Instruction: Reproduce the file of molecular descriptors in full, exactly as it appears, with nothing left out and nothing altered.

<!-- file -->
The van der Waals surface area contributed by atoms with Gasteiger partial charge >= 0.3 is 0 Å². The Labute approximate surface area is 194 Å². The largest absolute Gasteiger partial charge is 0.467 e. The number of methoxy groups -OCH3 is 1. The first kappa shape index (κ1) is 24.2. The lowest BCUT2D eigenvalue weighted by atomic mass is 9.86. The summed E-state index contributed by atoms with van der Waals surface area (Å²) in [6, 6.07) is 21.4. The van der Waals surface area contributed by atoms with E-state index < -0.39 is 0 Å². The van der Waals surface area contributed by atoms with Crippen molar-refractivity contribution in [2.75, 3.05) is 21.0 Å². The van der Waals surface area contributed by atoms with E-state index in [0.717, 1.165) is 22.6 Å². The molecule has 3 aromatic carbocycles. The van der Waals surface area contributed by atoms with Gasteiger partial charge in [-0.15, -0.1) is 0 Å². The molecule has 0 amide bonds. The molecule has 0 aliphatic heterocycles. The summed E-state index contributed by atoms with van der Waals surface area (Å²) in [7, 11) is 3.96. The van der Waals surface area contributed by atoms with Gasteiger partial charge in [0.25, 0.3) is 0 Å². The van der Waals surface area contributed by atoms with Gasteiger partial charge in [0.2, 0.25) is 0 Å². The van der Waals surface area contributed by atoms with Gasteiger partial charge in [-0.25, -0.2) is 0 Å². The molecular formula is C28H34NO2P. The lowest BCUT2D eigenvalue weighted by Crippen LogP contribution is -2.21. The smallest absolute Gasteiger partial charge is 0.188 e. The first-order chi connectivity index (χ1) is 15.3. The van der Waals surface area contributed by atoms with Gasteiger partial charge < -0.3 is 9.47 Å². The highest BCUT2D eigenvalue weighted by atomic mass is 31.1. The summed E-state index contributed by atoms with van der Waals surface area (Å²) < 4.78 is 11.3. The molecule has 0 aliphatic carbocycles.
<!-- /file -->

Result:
The van der Waals surface area contributed by atoms with Gasteiger partial charge >= 0.3 is 0 Å². The Labute approximate surface area is 194 Å². The largest absolute Gasteiger partial charge is 0.467 e. The number of methoxy groups -OCH3 is 1. The first kappa shape index (κ1) is 24.2. The lowest BCUT2D eigenvalue weighted by atomic mass is 9.86. The summed E-state index contributed by atoms with van der Waals surface area (Å²) in [6, 6.07) is 21.4. The van der Waals surface area contributed by atoms with E-state index < -0.39 is 0 Å². The van der Waals surface area contributed by atoms with Crippen molar-refractivity contribution in [2.75, 3.05) is 21.0 Å². The van der Waals surface area contributed by atoms with E-state index in [0.717, 1.165) is 22.6 Å². The molecule has 3 aromatic carbocycles. The van der Waals surface area contributed by atoms with Gasteiger partial charge in [-0.15, -0.1) is 0 Å². The molecule has 0 amide bonds. The molecule has 0 aliphatic heterocycles. The summed E-state index contributed by atoms with van der Waals surface area (Å²) in [7, 11) is 3.96. The van der Waals surface area contributed by atoms with Gasteiger partial charge in [0.25, 0.3) is 0 Å². The van der Waals surface area contributed by atoms with Gasteiger partial charge in [0.2, 0.25) is 0 Å². The van der Waals surface area contributed by atoms with Gasteiger partial charge in [-0.25, -0.2) is 0 Å². The molecular formula is C28H34NO2P. The lowest BCUT2D eigenvalue weighted by Crippen LogP contribution is -2.21. The smallest absolute Gasteiger partial charge is 0.188 e. The first-order chi connectivity index (χ1) is 15.3. The van der Waals surface area contributed by atoms with Gasteiger partial charge < -0.3 is 9.47 Å². The highest BCUT2D eigenvalue weighted by atomic mass is 31.1. The summed E-state index contributed by atoms with van der Waals surface area (Å²) < 4.78 is 11.3. The molecule has 0 aliphatic carbocycles.